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International business consists of trades and transactions at a global level. These include the trade of goods, services, technology, capital and/or knowledge.
It involves cross-border transactions of goods and services between two or more countries. Transactions of economic resources include capital, skills, and people for the purpose of the international production of physical goods and services such as finance, banking, insurance, and construction. International business is also known as globalization. Globalization refers to the international trade between countries, which in turn refers to the tendency of international trade, investments, information technology and outsourced manufacturing to weave the economies of diverse countries together. To conduct business overseas, multinational companies need to separate national markets into one global marketplace. In essence there are two macro factors that underline the trend of greater globalization. The first macro-factor consists of eliminating barriers to make cross-border trade easier, such as the free flow of goods and services, and capital. The second macro-factor is technological change, particularly developments in communication, information processing, and transportation technologies.
"International business" is also defined as the study of the internationalization process of multinational enterprises. A multinational enterprise (MNE) is a company that has a worldwide approach to markets, production and/or operations in several countries. Well-known MNEs include fast-food companies such as: McDonald's (MCD), YUM (YUM), Starbucks Coffee Company (SBUX), Microsoft (MSFT), etc. Other industrial MNEs leaders include vehicle manufacturers such as: Ford Motor Company, and General Motors (GMC). Some consumer-electronics producers such as Samsung, LG and Sony, and energy companies such as Exxon Mobil, and British Petroleum. Multinational enterprises range from any kind of business activity or market, from consumer goods to machinery manufacture; a company can become an international business. Therefore, to conduct business overseas, companies should be aware of all the factors that might affect any business activities, including, but not limited to: difference in legal systems, political systems, economic policy, language, accounting standards, labor standards, living standards, environmental standards, local cultures, corporate cultures, foreign-exchange markets, tariffs, import and export regulations, trade agreements, climate, education. Each of these factors may require changes in how companies operate from one country to the next. Each factor makes a difference and a connection.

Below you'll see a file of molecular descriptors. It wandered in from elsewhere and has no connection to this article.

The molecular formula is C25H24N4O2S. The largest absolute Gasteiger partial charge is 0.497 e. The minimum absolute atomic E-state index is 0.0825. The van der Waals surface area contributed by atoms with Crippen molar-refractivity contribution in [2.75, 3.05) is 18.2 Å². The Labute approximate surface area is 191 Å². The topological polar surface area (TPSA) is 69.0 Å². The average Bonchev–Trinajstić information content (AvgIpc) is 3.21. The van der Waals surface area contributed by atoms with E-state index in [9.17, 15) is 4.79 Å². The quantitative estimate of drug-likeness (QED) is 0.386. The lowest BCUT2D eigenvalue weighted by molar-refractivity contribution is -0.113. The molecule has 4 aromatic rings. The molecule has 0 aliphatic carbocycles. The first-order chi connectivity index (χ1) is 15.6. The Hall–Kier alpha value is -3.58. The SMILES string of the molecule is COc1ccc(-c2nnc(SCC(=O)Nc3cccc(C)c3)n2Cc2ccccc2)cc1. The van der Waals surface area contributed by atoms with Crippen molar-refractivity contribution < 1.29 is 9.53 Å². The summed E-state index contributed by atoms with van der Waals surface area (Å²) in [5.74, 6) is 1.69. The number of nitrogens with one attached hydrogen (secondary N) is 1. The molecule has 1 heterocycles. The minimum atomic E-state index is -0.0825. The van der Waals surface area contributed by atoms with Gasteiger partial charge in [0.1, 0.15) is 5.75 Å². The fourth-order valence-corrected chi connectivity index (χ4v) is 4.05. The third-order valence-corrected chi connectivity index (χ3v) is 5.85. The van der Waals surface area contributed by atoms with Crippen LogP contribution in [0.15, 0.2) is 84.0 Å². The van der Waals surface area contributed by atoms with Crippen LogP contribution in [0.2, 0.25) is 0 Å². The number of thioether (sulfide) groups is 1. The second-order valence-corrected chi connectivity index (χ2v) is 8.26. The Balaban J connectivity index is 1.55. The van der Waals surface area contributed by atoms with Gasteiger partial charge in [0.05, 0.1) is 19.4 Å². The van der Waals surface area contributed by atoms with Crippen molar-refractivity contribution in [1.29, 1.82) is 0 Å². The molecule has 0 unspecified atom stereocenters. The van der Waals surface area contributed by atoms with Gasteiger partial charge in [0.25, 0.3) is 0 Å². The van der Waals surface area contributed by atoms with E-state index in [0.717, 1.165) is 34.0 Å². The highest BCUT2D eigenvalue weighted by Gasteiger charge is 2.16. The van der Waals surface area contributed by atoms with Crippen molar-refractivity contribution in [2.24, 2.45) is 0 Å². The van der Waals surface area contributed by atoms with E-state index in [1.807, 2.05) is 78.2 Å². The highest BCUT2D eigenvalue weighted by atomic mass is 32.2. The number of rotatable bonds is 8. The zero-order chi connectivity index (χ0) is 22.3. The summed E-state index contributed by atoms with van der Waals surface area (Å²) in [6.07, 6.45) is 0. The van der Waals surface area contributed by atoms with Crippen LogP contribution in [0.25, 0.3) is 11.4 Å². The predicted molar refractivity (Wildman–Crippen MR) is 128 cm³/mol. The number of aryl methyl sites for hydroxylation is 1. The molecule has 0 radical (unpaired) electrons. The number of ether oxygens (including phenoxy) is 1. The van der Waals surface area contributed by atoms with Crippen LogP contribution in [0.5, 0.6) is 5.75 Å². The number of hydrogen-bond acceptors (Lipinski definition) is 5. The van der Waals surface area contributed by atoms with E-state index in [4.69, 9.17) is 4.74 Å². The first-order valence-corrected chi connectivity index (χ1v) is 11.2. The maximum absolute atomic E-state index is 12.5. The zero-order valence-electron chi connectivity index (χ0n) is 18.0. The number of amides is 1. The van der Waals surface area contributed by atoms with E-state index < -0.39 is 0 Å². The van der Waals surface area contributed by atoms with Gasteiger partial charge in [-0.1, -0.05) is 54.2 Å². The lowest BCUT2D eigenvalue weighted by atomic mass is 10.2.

One of the first scholars to engage in developing a theory of multinational companies was Stephen Hymer. Throughout his academic life, he developed theories that sought to explain foreign direct investment and why firms become multinational.
There were three phases according to Hymer's work. The first phase of Hymer's work was his dissertation in 1960 called the International Operations of National Firms. In this thesis, the author departs from neoclassical theory and opens up a new area of international production. At first, Hymer started analyzing neoclassical theory and the financial investment, where the main reason for capital movement is the difference in interest rates. Then, he started analyzing the characteristics of foreign investment by large companies for production and direct business purposes, calling this Foreign Direct Investment. By analyzing the two types of investments, Hymer distinguished financial investment from direct investment. The main distinguishing feature was control. Portfolio investment is a more passive approach, and the main purpose is financial gain, whereas foreign direct investment a firm has control over the operations abroad. So, the traditional theory of investment based